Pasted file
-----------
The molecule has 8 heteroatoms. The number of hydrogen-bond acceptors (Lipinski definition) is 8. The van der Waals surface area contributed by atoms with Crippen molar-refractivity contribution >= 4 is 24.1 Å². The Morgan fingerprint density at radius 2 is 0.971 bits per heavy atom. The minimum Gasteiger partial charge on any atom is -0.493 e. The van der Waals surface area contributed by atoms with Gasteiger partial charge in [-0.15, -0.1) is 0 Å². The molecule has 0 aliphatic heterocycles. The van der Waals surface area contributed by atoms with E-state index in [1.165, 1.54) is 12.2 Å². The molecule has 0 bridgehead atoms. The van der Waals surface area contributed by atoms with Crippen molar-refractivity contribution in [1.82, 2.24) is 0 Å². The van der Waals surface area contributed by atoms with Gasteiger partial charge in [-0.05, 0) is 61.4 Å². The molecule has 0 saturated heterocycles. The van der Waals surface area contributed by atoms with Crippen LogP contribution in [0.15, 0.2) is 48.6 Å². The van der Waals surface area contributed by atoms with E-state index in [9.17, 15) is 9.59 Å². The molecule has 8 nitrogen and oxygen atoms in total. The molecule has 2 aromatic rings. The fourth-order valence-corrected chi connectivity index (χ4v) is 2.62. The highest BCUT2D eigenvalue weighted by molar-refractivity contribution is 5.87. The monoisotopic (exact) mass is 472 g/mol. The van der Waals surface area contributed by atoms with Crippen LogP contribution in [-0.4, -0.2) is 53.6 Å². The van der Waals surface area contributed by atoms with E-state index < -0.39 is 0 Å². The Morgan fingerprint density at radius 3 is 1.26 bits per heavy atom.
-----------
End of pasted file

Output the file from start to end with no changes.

The molecule has 8 heteroatoms. The number of hydrogen-bond acceptors (Lipinski definition) is 8. The van der Waals surface area contributed by atoms with Crippen molar-refractivity contribution >= 4 is 24.1 Å². The Morgan fingerprint density at radius 2 is 0.971 bits per heavy atom. The minimum Gasteiger partial charge on any atom is -0.493 e. The van der Waals surface area contributed by atoms with Gasteiger partial charge in [-0.15, -0.1) is 0 Å². The molecule has 0 aliphatic heterocycles. The van der Waals surface area contributed by atoms with E-state index in [1.165, 1.54) is 12.2 Å². The molecule has 0 bridgehead atoms. The van der Waals surface area contributed by atoms with Crippen molar-refractivity contribution in [1.82, 2.24) is 0 Å². The van der Waals surface area contributed by atoms with Gasteiger partial charge in [-0.05, 0) is 61.4 Å². The molecule has 0 saturated heterocycles. The van der Waals surface area contributed by atoms with Crippen LogP contribution in [0.15, 0.2) is 48.6 Å². The van der Waals surface area contributed by atoms with E-state index in [9.17, 15) is 9.59 Å². The molecule has 8 nitrogen and oxygen atoms in total. The molecule has 2 aromatic rings. The fourth-order valence-corrected chi connectivity index (χ4v) is 2.62. The highest BCUT2D eigenvalue weighted by molar-refractivity contribution is 5.87. The monoisotopic (exact) mass is 472 g/mol. The van der Waals surface area contributed by atoms with Crippen LogP contribution in [-0.4, -0.2) is 53.6 Å². The van der Waals surface area contributed by atoms with E-state index < -0.39 is 0 Å². The Morgan fingerprint density at radius 3 is 1.26 bits per heavy atom.